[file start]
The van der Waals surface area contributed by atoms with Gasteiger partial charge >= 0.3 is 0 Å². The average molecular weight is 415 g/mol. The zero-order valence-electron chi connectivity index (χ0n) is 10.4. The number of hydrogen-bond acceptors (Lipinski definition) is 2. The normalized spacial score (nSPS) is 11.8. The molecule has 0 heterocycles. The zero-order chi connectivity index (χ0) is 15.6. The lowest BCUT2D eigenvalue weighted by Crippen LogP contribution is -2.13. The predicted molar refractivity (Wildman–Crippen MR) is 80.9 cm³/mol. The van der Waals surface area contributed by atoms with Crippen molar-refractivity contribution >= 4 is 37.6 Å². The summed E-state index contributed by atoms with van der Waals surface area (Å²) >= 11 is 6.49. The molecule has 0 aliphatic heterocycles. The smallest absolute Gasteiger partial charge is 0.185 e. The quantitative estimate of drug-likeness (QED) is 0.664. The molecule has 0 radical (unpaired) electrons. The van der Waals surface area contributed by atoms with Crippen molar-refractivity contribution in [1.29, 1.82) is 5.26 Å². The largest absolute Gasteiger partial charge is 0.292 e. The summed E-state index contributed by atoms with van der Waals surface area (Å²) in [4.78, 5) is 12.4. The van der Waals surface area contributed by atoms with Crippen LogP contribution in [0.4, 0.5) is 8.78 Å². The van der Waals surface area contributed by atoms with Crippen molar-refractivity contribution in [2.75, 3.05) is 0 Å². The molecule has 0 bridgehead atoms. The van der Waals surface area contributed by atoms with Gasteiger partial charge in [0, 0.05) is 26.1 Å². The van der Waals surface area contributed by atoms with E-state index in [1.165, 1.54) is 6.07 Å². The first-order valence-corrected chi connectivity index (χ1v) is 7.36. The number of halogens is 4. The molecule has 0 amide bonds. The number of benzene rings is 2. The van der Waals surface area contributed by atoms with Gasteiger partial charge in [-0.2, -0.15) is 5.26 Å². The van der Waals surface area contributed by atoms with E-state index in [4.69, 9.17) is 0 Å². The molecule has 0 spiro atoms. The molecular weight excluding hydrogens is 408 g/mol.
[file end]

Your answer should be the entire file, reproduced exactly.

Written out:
The van der Waals surface area contributed by atoms with Gasteiger partial charge >= 0.3 is 0 Å². The average molecular weight is 415 g/mol. The zero-order valence-electron chi connectivity index (χ0n) is 10.4. The number of hydrogen-bond acceptors (Lipinski definition) is 2. The normalized spacial score (nSPS) is 11.8. The molecule has 0 heterocycles. The zero-order chi connectivity index (χ0) is 15.6. The lowest BCUT2D eigenvalue weighted by Crippen LogP contribution is -2.13. The predicted molar refractivity (Wildman–Crippen MR) is 80.9 cm³/mol. The van der Waals surface area contributed by atoms with Crippen molar-refractivity contribution >= 4 is 37.6 Å². The summed E-state index contributed by atoms with van der Waals surface area (Å²) >= 11 is 6.49. The molecule has 0 aliphatic heterocycles. The smallest absolute Gasteiger partial charge is 0.185 e. The quantitative estimate of drug-likeness (QED) is 0.664. The molecule has 0 radical (unpaired) electrons. The van der Waals surface area contributed by atoms with Crippen molar-refractivity contribution in [1.29, 1.82) is 5.26 Å². The largest absolute Gasteiger partial charge is 0.292 e. The summed E-state index contributed by atoms with van der Waals surface area (Å²) in [4.78, 5) is 12.4. The van der Waals surface area contributed by atoms with Crippen LogP contribution in [0.4, 0.5) is 8.78 Å². The van der Waals surface area contributed by atoms with Crippen molar-refractivity contribution in [2.75, 3.05) is 0 Å². The molecule has 0 bridgehead atoms. The van der Waals surface area contributed by atoms with Gasteiger partial charge in [0, 0.05) is 26.1 Å². The van der Waals surface area contributed by atoms with E-state index in [1.165, 1.54) is 6.07 Å². The first-order valence-corrected chi connectivity index (χ1v) is 7.36. The number of halogens is 4. The molecule has 0 amide bonds. The number of benzene rings is 2. The van der Waals surface area contributed by atoms with Gasteiger partial charge in [-0.2, -0.15) is 5.26 Å². The van der Waals surface area contributed by atoms with E-state index in [4.69, 9.17) is 0 Å². The molecule has 0 spiro atoms. The molecular weight excluding hydrogens is 408 g/mol.